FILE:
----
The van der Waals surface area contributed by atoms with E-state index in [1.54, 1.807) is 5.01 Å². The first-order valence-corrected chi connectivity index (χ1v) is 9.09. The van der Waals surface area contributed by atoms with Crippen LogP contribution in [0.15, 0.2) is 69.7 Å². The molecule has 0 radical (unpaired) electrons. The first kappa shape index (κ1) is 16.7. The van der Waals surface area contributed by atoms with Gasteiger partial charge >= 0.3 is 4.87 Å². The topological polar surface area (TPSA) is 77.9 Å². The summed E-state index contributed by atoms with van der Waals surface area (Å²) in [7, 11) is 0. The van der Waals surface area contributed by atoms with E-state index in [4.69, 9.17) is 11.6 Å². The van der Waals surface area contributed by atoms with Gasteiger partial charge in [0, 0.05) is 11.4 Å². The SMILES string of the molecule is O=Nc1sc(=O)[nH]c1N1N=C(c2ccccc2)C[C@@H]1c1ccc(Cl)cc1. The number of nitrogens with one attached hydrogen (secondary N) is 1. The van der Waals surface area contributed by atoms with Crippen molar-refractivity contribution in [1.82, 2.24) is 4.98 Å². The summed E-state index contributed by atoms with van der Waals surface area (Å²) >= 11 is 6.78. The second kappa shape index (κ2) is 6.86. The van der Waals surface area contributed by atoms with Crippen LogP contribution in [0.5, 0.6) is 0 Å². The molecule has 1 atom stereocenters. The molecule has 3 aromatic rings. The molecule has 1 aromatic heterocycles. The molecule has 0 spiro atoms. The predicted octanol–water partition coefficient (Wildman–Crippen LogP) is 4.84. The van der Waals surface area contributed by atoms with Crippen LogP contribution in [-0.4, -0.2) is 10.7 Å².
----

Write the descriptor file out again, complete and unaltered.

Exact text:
The van der Waals surface area contributed by atoms with E-state index in [1.54, 1.807) is 5.01 Å². The first-order valence-corrected chi connectivity index (χ1v) is 9.09. The van der Waals surface area contributed by atoms with Crippen LogP contribution in [0.15, 0.2) is 69.7 Å². The molecule has 0 radical (unpaired) electrons. The first kappa shape index (κ1) is 16.7. The van der Waals surface area contributed by atoms with Gasteiger partial charge >= 0.3 is 4.87 Å². The topological polar surface area (TPSA) is 77.9 Å². The summed E-state index contributed by atoms with van der Waals surface area (Å²) in [7, 11) is 0. The van der Waals surface area contributed by atoms with E-state index in [4.69, 9.17) is 11.6 Å². The van der Waals surface area contributed by atoms with Gasteiger partial charge in [0, 0.05) is 11.4 Å². The SMILES string of the molecule is O=Nc1sc(=O)[nH]c1N1N=C(c2ccccc2)C[C@@H]1c1ccc(Cl)cc1. The number of nitrogens with one attached hydrogen (secondary N) is 1. The van der Waals surface area contributed by atoms with Crippen molar-refractivity contribution in [1.82, 2.24) is 4.98 Å². The summed E-state index contributed by atoms with van der Waals surface area (Å²) >= 11 is 6.78. The second kappa shape index (κ2) is 6.86. The van der Waals surface area contributed by atoms with Crippen LogP contribution in [0.5, 0.6) is 0 Å². The molecule has 1 atom stereocenters. The molecule has 3 aromatic rings. The molecule has 1 aromatic heterocycles. The molecule has 0 spiro atoms. The predicted octanol–water partition coefficient (Wildman–Crippen LogP) is 4.84. The van der Waals surface area contributed by atoms with Crippen LogP contribution in [-0.4, -0.2) is 10.7 Å².